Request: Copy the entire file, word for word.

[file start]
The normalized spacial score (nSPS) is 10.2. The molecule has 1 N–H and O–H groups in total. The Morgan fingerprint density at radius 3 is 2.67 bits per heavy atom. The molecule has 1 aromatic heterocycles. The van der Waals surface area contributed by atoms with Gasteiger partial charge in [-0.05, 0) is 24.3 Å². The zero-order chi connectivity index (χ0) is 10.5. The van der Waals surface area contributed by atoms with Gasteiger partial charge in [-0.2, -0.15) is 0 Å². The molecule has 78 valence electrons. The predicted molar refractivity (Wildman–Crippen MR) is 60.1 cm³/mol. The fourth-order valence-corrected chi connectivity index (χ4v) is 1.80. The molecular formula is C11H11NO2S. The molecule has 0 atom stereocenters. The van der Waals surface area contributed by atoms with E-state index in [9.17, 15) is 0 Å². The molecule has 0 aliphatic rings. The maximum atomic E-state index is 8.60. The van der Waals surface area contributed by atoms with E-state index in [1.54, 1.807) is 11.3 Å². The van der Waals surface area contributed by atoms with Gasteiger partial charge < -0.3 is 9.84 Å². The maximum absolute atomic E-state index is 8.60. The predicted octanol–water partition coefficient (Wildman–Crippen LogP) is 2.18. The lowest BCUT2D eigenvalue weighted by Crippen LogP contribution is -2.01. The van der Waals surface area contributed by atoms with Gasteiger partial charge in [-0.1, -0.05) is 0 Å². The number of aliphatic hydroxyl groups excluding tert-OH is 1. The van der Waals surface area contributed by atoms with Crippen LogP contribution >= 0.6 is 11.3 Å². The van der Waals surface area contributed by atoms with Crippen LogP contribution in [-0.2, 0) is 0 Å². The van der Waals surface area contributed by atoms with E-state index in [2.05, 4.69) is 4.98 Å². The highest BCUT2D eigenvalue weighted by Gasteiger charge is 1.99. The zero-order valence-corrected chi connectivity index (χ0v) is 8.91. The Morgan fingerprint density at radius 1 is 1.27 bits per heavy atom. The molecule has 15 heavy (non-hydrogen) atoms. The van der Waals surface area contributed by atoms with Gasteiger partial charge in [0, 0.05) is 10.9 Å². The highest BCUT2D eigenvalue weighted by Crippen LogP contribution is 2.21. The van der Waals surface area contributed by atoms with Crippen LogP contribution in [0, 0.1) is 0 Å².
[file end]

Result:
The normalized spacial score (nSPS) is 10.2. The molecule has 1 N–H and O–H groups in total. The Morgan fingerprint density at radius 3 is 2.67 bits per heavy atom. The molecule has 1 aromatic heterocycles. The van der Waals surface area contributed by atoms with Gasteiger partial charge in [-0.05, 0) is 24.3 Å². The zero-order chi connectivity index (χ0) is 10.5. The van der Waals surface area contributed by atoms with Gasteiger partial charge in [-0.2, -0.15) is 0 Å². The molecule has 78 valence electrons. The predicted molar refractivity (Wildman–Crippen MR) is 60.1 cm³/mol. The fourth-order valence-corrected chi connectivity index (χ4v) is 1.80. The molecular formula is C11H11NO2S. The molecule has 0 atom stereocenters. The van der Waals surface area contributed by atoms with E-state index in [9.17, 15) is 0 Å². The molecule has 0 aliphatic rings. The maximum atomic E-state index is 8.60. The van der Waals surface area contributed by atoms with E-state index in [1.54, 1.807) is 11.3 Å². The van der Waals surface area contributed by atoms with Gasteiger partial charge < -0.3 is 9.84 Å². The maximum absolute atomic E-state index is 8.60. The predicted octanol–water partition coefficient (Wildman–Crippen LogP) is 2.18. The lowest BCUT2D eigenvalue weighted by Crippen LogP contribution is -2.01. The van der Waals surface area contributed by atoms with Gasteiger partial charge in [-0.1, -0.05) is 0 Å². The number of aliphatic hydroxyl groups excluding tert-OH is 1. The van der Waals surface area contributed by atoms with Crippen LogP contribution >= 0.6 is 11.3 Å². The van der Waals surface area contributed by atoms with Crippen LogP contribution in [-0.2, 0) is 0 Å². The van der Waals surface area contributed by atoms with E-state index in [2.05, 4.69) is 4.98 Å². The highest BCUT2D eigenvalue weighted by Gasteiger charge is 1.99. The zero-order valence-corrected chi connectivity index (χ0v) is 8.91. The Morgan fingerprint density at radius 1 is 1.27 bits per heavy atom. The molecule has 15 heavy (non-hydrogen) atoms. The van der Waals surface area contributed by atoms with Gasteiger partial charge in [0, 0.05) is 10.9 Å². The highest BCUT2D eigenvalue weighted by Crippen LogP contribution is 2.21. The van der Waals surface area contributed by atoms with Crippen LogP contribution in [0, 0.1) is 0 Å².